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Jimmy's Hall

"An unusual story, vividly and intelligently told, and one that leaves you with a stirring sense of joy, injustice and hope. If this truly is the end for Loach, he'll be missed." - Time Out

"Ken Loach has taken a despicable episode of modern Irish history — the 1933 deportation without trial of one of its own citizens, James Gralton — and made a surprisingly lovely, heartfelt film from it with “Jimmy’s Hall.” A thematic sequel of sorts to his Cannes-winning “The Wind That Shakes the Barley,” Loach’s 24th fiction feature finds the activist-minded director trafficking in familiar themes of individual liberties, institutional oppression and the power of collective organizing, here infused with a gentle romanticism that buoys the film without cheapening the gravity of its subject. All told an enjoyable work by a master craftsman.

"Jimmy’s Hall unfolds against a nation still sharply divided along political and religious lines. Back before the war, Jimmy (Barry Ward) had founded the Pearse-Connolly community hall in the southern Irish county of Leitrim, which became a home to dances and classes in art, music, literature and sport. All that brought the hall, and Jimmy himself, under the intense scrutiny of the local Catholic leaders, who considered education their exclusive purview and saw the hall as a threat to their sovereignty. So Jimmy fled to New York, and when “Jimmy’s Hall” opens in 1932, he has only just returned, to help his elderly mother (the excellent Aileen Henry) run the family farm following the death of his brother.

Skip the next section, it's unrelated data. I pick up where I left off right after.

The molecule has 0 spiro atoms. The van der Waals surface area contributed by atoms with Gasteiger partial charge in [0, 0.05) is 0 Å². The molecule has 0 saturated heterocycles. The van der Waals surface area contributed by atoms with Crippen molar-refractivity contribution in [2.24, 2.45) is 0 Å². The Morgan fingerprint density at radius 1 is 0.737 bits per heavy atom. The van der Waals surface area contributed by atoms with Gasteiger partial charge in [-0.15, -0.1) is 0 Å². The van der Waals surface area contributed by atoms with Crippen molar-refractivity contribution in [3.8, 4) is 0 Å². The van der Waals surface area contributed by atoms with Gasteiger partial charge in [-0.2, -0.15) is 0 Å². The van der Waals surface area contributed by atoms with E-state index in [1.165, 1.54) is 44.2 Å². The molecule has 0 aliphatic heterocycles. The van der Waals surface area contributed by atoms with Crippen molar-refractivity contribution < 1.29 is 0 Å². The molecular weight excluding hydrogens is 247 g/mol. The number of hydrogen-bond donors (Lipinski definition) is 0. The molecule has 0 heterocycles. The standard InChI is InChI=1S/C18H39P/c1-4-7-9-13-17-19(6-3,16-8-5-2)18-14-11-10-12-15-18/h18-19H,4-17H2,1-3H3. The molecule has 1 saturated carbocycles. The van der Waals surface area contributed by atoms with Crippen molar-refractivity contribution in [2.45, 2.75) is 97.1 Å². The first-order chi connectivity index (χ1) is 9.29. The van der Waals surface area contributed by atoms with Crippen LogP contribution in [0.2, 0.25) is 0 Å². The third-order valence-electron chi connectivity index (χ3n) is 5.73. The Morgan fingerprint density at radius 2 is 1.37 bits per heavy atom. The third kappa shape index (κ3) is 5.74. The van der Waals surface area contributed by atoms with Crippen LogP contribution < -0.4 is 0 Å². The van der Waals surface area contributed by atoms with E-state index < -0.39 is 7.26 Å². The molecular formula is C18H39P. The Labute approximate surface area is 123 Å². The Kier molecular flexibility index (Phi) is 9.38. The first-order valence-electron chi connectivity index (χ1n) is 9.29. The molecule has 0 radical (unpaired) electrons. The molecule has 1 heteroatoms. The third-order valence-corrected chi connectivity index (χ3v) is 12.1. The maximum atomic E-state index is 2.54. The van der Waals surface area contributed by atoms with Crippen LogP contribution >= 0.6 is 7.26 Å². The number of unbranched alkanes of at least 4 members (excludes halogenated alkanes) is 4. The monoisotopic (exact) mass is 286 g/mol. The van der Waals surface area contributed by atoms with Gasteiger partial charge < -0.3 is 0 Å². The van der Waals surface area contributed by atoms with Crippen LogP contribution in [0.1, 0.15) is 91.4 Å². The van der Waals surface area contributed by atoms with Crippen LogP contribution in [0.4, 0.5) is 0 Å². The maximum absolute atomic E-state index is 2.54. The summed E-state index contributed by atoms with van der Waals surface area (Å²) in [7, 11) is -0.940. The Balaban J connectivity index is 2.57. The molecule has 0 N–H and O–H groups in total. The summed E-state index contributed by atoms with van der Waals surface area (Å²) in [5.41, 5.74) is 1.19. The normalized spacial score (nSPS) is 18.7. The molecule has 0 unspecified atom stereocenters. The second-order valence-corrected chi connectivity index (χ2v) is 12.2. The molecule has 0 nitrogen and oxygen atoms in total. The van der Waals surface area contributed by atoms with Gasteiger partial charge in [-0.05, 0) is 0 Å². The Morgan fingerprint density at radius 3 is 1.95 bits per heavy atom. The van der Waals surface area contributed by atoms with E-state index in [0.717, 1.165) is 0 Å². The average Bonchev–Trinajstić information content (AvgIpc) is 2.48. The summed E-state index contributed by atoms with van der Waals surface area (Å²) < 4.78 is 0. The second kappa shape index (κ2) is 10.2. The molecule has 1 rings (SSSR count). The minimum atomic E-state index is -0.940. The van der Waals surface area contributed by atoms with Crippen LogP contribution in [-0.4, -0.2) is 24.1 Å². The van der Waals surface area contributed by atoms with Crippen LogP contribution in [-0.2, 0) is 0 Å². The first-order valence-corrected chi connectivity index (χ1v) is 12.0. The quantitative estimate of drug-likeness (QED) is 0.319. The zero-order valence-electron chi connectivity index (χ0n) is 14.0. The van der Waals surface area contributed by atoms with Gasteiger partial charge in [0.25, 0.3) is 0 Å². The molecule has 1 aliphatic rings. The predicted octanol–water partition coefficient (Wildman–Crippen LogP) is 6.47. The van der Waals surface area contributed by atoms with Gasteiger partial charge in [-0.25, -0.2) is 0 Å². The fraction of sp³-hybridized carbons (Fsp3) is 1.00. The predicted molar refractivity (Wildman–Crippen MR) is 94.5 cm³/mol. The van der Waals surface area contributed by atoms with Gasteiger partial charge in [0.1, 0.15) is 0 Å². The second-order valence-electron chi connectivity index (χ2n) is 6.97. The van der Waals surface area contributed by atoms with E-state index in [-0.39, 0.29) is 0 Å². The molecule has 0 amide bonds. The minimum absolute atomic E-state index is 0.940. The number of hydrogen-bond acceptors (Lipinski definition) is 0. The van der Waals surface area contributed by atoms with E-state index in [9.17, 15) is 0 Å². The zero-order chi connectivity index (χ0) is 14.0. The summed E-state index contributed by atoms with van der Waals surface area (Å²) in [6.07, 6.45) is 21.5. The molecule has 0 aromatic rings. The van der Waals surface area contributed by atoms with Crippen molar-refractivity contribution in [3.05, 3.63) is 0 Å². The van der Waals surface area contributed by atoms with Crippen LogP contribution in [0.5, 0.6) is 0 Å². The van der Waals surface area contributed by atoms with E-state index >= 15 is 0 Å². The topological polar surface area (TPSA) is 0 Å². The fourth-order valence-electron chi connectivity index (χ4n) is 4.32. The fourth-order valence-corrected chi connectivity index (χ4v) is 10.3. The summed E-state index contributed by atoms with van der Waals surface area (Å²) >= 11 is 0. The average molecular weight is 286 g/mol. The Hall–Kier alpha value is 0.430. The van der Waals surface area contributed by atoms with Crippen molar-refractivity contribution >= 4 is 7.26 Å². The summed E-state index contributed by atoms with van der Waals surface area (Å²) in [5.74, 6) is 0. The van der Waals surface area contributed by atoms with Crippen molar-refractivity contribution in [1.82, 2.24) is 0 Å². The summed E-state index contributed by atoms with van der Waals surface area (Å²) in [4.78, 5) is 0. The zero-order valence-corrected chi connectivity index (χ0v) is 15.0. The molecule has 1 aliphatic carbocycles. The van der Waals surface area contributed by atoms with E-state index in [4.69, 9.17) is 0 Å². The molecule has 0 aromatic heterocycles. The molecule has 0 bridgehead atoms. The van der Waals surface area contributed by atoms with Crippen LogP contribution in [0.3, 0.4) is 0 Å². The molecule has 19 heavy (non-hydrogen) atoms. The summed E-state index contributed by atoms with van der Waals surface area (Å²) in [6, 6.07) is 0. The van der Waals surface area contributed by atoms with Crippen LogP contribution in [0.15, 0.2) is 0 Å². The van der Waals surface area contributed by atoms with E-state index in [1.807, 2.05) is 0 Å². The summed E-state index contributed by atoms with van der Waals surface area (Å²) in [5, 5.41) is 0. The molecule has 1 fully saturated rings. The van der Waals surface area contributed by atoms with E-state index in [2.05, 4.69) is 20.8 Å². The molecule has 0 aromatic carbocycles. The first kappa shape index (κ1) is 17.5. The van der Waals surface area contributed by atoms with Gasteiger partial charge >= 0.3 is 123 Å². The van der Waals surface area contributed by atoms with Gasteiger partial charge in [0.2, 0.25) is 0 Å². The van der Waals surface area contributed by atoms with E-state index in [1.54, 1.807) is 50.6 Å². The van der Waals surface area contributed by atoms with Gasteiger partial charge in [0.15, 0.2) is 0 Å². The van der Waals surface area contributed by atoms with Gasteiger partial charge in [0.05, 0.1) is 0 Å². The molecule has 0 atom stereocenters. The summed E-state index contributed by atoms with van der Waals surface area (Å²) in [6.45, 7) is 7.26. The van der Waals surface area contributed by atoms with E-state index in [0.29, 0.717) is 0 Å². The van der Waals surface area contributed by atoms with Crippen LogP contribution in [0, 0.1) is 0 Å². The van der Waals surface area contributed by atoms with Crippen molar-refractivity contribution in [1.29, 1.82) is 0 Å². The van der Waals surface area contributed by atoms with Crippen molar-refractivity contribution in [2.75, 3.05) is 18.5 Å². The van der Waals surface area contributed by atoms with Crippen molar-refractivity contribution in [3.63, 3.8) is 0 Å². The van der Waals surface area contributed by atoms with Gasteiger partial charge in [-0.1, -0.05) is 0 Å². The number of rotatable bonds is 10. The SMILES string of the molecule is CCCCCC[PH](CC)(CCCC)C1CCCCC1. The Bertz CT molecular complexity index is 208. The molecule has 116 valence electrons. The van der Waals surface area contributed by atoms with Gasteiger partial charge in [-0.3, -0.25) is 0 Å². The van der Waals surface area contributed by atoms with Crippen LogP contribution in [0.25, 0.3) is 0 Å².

"It doesn’t take long before the bored local youths persuade Jimmy to reopen the shuttered hall, now lying in a state of dusty disrepair, and for a while the movie comes to resemble one of those Mickey Rooney-Judy Garland musicals, with everyone from miles around pitching in to help restore Pearse-Connolly to its former luster. Of course, all such stories must have a threatened, uncomprehending villain, and “Jimmy’s Hall” serves up a choice one in the form of parish priest Father Sheridan (Jim Norton). Jazz is the devil’s music, he tells his congregation.

"As the hall grows in popularity, it also becomes a locus of community activism, particularly for those rallying against the forced eviction of poor tenants from the estates of wealthy landowners. This allows Loach to stage several of the talky but stimulating ideological tennis matches that were hallmarks of both “The Wind That Shakes the Barley. While some knowledge of the era’s Irish political landscape may be helpfu, no prerequisites are needed to understand Gralton as a man of the people who rises to the occasion at enormous risk to his own future. - Variety

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